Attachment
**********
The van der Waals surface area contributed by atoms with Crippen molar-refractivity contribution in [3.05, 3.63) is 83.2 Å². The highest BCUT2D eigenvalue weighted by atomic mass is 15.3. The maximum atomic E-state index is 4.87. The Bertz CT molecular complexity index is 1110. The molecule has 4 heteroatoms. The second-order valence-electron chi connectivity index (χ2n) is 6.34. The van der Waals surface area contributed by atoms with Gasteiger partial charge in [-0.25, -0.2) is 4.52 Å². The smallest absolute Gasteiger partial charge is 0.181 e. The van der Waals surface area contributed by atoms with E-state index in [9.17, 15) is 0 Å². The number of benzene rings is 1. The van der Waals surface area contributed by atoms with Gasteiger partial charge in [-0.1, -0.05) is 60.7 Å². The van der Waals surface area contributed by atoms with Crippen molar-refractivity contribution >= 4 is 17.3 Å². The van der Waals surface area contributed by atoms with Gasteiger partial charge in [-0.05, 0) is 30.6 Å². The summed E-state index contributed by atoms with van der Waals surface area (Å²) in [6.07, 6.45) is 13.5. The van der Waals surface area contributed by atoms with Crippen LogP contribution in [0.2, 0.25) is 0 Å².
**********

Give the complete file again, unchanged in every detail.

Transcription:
The van der Waals surface area contributed by atoms with Crippen molar-refractivity contribution in [3.05, 3.63) is 83.2 Å². The highest BCUT2D eigenvalue weighted by atomic mass is 15.3. The maximum atomic E-state index is 4.87. The Bertz CT molecular complexity index is 1110. The molecule has 4 heteroatoms. The second-order valence-electron chi connectivity index (χ2n) is 6.34. The van der Waals surface area contributed by atoms with Gasteiger partial charge in [-0.25, -0.2) is 4.52 Å². The smallest absolute Gasteiger partial charge is 0.181 e. The van der Waals surface area contributed by atoms with E-state index in [9.17, 15) is 0 Å². The number of benzene rings is 1. The van der Waals surface area contributed by atoms with Gasteiger partial charge in [-0.1, -0.05) is 60.7 Å². The van der Waals surface area contributed by atoms with Crippen molar-refractivity contribution >= 4 is 17.3 Å². The van der Waals surface area contributed by atoms with Gasteiger partial charge in [-0.05, 0) is 30.6 Å². The summed E-state index contributed by atoms with van der Waals surface area (Å²) in [6.07, 6.45) is 13.5. The van der Waals surface area contributed by atoms with Crippen LogP contribution in [0.2, 0.25) is 0 Å².